For a short and rather general progress report on the Györgykovács estate please check my previous post. In a nutshell: Imre Györgykovács has taken the first steps towards retirement. Which makes his wines more precious in every possible sense.
If I look back over the years I think it was the gewürztraminer in the tiny Györgykovács range that hit the peaks the most consistently. However I have never tasted his muscat lunel and though one of the greatest wines I have ever had was a sweet muscat by the elusive Tokaj winery, Alana, I was a bit weary when I saw that the two aromatic varieties of the winery were blended for the sake of convenience. I shouldn’t have. This is just as brilliant as the Györgykovács Traminis used to be.
More often than not tasting a Györgykovács wine is a momentous occasion. This one was no exception. It just draws you in with its layer upon layer of complexity and the by now familiar individuality. I don’t know about the size of the muscat lunel portion in the blend but overall the wine is clearly dominated by the traminer.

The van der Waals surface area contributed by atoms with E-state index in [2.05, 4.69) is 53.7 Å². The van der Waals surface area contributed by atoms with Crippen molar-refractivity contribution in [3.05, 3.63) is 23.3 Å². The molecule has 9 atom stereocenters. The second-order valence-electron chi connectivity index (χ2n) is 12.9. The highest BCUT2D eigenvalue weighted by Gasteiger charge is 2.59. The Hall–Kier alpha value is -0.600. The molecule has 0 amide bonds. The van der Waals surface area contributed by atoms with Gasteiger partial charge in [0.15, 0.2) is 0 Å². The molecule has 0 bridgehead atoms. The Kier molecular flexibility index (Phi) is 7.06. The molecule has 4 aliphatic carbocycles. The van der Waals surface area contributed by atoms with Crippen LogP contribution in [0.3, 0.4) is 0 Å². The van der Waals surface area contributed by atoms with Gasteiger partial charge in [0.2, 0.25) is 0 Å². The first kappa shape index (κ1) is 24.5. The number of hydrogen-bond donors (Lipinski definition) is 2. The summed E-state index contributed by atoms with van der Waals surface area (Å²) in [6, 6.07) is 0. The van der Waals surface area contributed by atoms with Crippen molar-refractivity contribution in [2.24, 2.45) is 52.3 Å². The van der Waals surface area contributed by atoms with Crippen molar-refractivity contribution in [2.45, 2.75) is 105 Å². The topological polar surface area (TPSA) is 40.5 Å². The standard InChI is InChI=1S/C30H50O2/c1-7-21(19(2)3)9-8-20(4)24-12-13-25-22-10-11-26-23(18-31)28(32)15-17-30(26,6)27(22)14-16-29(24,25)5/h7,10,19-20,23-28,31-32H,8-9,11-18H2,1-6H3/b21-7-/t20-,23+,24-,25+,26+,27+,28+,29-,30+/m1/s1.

An evocative, complex, constantly changing nose. Faultless balance, saline, honeyed aromas underpinned by flinty notes and the mineral taste of spring water. Lovely, unmasked acidity, joined by some tannic sensation. The finish is dry and long. It’s a wine that lingers long in your memory. Somehow it makes you think a wine like this could only come from Somló and from a minuscule estate.
7-8 points. It’s not cheap but why should it be?